|Warhammer: Invasion The Card Game | Published 25 August 2010|
Hello and Welcome, Warhammer: Invasion Fans!
This week, instead of our usual Card of the Week article, we present for your consideration and enjoyment, this Gen Con Indy World Championship report from 2010 Warhammer: Invasion World Champion, Timothy Lyons.
Timothy has the distinct honor of being the first Warhammer: Invasion World Champion in this history of the game, so extra-special congratulations go out to him for his accomplishment.
Without any further ado, take it away, Timothy!
Good evening everyone. My name is Timothy Lyons and what follows is a summary of how I was able to capitalize on a pretty good deck list, some good fortune and solid play to become the first ever Warhammer: Invasion World Champion.
As I waited for the tournament to begin, a wave of depression slowly crept over me. I had decided to play a slightly modified version of the Dwarf deck that I had played during the King of the Hill Event earlier that week. I knew from how well the deck had performed during that event that it would do well in a match against any aggro deck as well as against the other Dwarf lists I had seen. However, The King of the Hill Event had not had any of the dreaded Repeater Bolt Thrower decks that had been reportedly dominating the current environment. From what I had heard, the Repeater Bolt Thrower [Path of the Zealot, F27] decks were supposed to be nearly unbeatable, especially by any kind of Dwarf unit based deck like mine. I had not had a chance to play against a Bolt Thrower deck since the last few chapter packs had come out, but back then it had seemed to crumble when confronted with relentless support destruction. I decided to go up to the full allotment of support kill that I could put into my deck (3 Demolition & 3 Burn it Down!) and hoped that I could steal some games against the Bolt Thrower and win my other matches to make it into the top 8.
This is the deck list that I played in the event:
3-Master Rune of Spite
3-Burn it Down
3-Slayers of Karak Kadrin
3-Stand Your Ground
3-Dwarf Cannon Crew
2-Great Book of Grudges
The general plan that this deck employed was to use the superior Support base of the Dwarves to establish an early resource base. You then attempt to slow your opponent’s attempts to establish their economy using your support destruction and character removal cards. Finally you use highly synergistic cards like Grudgethrower, Grudgebearers, and Dwarf Rangers to deal a fatal blow to your opponent in a single turn.
My first opportunity to play against a Bolt Thrower deck came in the second round. [Against Cory Dawson - ed.] I was still very nervous and I quickly lost control of the first game as he was able to establish a health resource base and eventually kill me through indirect damage. The second game I was able to use my support destruction to eliminate the early plays he made to his quest zone and eventually my Long Beards and Grudgebearers [The Fall of Karak Grimaz, F24] burned his capital. This was very exciting; I had been able to choke out his card draw as I’d hoped to do, effectively rendering his vast supply of resources useless! The third game was basically over before it began as he was only able to play a single contested village on his first turn and I had drawn 4 of my support removal cards.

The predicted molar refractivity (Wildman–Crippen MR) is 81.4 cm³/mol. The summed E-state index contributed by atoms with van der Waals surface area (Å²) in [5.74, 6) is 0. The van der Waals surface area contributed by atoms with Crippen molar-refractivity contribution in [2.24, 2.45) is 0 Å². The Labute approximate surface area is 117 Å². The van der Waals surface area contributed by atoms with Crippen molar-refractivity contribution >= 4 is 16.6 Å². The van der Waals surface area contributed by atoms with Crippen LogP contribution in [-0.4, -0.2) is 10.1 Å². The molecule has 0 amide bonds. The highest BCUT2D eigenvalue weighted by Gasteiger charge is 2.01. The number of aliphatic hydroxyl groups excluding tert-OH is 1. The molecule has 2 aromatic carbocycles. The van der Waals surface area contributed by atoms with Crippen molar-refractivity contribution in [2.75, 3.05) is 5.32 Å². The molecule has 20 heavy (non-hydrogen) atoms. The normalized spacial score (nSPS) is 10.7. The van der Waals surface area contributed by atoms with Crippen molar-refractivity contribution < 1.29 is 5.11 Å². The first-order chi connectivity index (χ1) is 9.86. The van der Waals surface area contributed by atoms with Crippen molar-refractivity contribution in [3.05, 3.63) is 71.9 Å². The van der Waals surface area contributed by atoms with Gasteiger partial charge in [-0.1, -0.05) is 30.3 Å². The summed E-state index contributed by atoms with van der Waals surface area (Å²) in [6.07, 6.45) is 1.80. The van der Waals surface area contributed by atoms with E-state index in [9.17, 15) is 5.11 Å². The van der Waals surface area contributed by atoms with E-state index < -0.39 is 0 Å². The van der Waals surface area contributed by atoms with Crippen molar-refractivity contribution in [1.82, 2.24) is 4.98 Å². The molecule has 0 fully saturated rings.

I played against Repeater Bolt Thrower again during the fourth round. [Against Championship finalist Paul Bittner - ed.] This match ended in a draw, with both of us only able to win one game before the time limit expired. I learned a lot during the two chances I had to play against this deck during the Swiss rounds, developing some additional methods to help me defeat it. The biggest thing that I realized during the Swiss rounds was how good playing Dwarf Ranger to the battlefield could be, using his scout ability to further limit an opponent's options. Of course, one of the best weapons that my deck had against the damage cancelation that the Repeater Bolt Thrower decks played was the ability of the Dwarf Ranger to shoot their capital directly from my quest zone, thus where to play the Rangers become one of the most difficult decisions that I had during each match.
The lessons that I had learned during the Swiss rounds ended up being very important during the top 8 as I ended up playing against a Thrower deck not once, not twice, but all three rounds. My quarter finals match and my semi finals match ended up progressing very similarly. [ Against Matt Kohls and Garrett Brett, respectively. - ed. ] I was able to prevent them from establishing any sort of consistent card flow by destroying both of the supports they played to their quest zones as well as any Mining Tunnels that they put out during the first game. In the second game of each match I was able to keep them starved for resources as they played far more supports to their quest zone to stop me from slowing their card draw.